[1] National Institute on Alcohol Abuse and Alcoholism. (2019). Alcohol Facts and Statistics. Retrieved from

[2] World Health Organisation. (2018). Global Status Report on Alcohol and Health 2018. Retrieved from

[3] Public Health England. (2016). The Public Health Burden of Alcohol and the Effectiveness and Cost-Effectiveness of Alcohol Control Policies: An Evidence Review. Retrieved from

(4) Pompili, M., Serafini, G., Innamorati, M., Dominici, G., Ferracuti, S., Kotzalidis, G. D., & Girardi, P. (2010). Suicidal behavior and alcohol abuse. International Journal of Environmental Research and Public Health, 7(4), 1392-1431. doi: 10.3390/ijerph7041392

[5] Hughes, K., et al. (2016). Drinking Motives and Risk Behaviours Among Music Festival Attendees. Drug and Alcohol Dependence, 167, 100-105. doi: 10.1016/j.drugalcdep.2016.07.014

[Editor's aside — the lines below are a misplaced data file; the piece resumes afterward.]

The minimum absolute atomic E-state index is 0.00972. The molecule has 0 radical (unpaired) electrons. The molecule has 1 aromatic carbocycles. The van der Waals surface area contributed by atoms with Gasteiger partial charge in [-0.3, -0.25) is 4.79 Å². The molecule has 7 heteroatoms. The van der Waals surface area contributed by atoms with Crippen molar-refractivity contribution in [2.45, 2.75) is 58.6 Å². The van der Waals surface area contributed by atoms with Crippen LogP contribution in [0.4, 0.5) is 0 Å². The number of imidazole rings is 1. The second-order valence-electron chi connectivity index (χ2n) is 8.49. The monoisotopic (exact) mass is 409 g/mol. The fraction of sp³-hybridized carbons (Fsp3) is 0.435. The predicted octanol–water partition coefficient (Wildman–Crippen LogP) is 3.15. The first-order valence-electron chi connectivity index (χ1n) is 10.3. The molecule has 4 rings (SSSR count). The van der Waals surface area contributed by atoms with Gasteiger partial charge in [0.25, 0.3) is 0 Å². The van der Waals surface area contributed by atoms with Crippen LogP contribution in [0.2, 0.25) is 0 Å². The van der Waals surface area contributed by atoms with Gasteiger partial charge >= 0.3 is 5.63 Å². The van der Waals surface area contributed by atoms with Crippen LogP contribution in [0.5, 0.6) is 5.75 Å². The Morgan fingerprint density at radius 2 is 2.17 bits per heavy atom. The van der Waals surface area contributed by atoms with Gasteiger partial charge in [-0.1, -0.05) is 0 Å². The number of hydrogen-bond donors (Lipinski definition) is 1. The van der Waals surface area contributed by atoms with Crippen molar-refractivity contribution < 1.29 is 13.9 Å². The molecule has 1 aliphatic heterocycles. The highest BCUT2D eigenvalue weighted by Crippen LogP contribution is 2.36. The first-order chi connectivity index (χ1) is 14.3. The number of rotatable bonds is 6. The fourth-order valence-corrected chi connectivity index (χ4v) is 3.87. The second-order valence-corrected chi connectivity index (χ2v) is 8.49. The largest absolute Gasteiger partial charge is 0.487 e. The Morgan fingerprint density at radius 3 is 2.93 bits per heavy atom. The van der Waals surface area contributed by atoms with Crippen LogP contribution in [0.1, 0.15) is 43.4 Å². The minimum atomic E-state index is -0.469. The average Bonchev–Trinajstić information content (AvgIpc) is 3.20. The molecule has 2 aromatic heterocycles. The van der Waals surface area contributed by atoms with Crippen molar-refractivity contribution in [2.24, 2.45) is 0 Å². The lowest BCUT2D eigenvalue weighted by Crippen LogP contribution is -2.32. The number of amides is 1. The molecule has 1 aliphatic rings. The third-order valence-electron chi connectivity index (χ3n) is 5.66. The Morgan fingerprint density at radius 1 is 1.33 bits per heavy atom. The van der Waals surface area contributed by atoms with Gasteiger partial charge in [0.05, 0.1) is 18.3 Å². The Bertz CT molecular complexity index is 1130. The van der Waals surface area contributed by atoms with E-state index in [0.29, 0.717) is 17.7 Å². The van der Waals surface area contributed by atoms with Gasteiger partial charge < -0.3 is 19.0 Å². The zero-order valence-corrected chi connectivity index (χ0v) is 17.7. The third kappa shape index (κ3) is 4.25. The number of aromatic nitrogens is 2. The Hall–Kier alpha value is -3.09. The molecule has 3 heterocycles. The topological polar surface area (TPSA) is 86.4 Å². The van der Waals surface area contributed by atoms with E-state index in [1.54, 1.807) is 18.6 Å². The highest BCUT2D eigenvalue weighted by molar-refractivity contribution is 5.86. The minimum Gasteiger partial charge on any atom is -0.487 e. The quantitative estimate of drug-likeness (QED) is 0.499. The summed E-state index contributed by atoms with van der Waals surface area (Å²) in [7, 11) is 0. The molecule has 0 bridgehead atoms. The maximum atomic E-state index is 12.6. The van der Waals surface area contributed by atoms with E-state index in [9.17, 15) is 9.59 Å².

[6] Schuckit, M. A. (2009). Alcohol Use Disorders. The Lancet, 373(9662), 492-501. doi: 10.1016/S0140-6736(09)60009-X

(7) Boden, J. M., & Fergusson, D. M. (2011). Alcohol and depression. Addiction, 106(5), 906-914. doi: 10.1111/j.1360-0443.2010.03351.x

(8) Keyes, K. M., Hatzenbuehler, M. L., McLaughlin, K. A., Link, B., Olfson, M., Grant, B. F., & Hasin, D. S. (2010). Stigma and treatment for alcohol disorders in the United States. American Journal of Epidemiology, 172(12), 1364-1372. doi: 10.1093/aje/kwq304

(9) Grant, B. F., Goldstein, R. B., Saha, T. D., Chou, S. P., Jung, J., Zhang, H., & Hasin, D. S. (2015). Epidemiology of DSM-5 alcohol use disorder: Results from the National Epidemiologic Survey on Alcohol and Related Conditions III. JAMA Psychiatry, 72(8), 757-766. doi: 10.1001/jamapsychiatry.2015.0584


Author : Karin Fletcher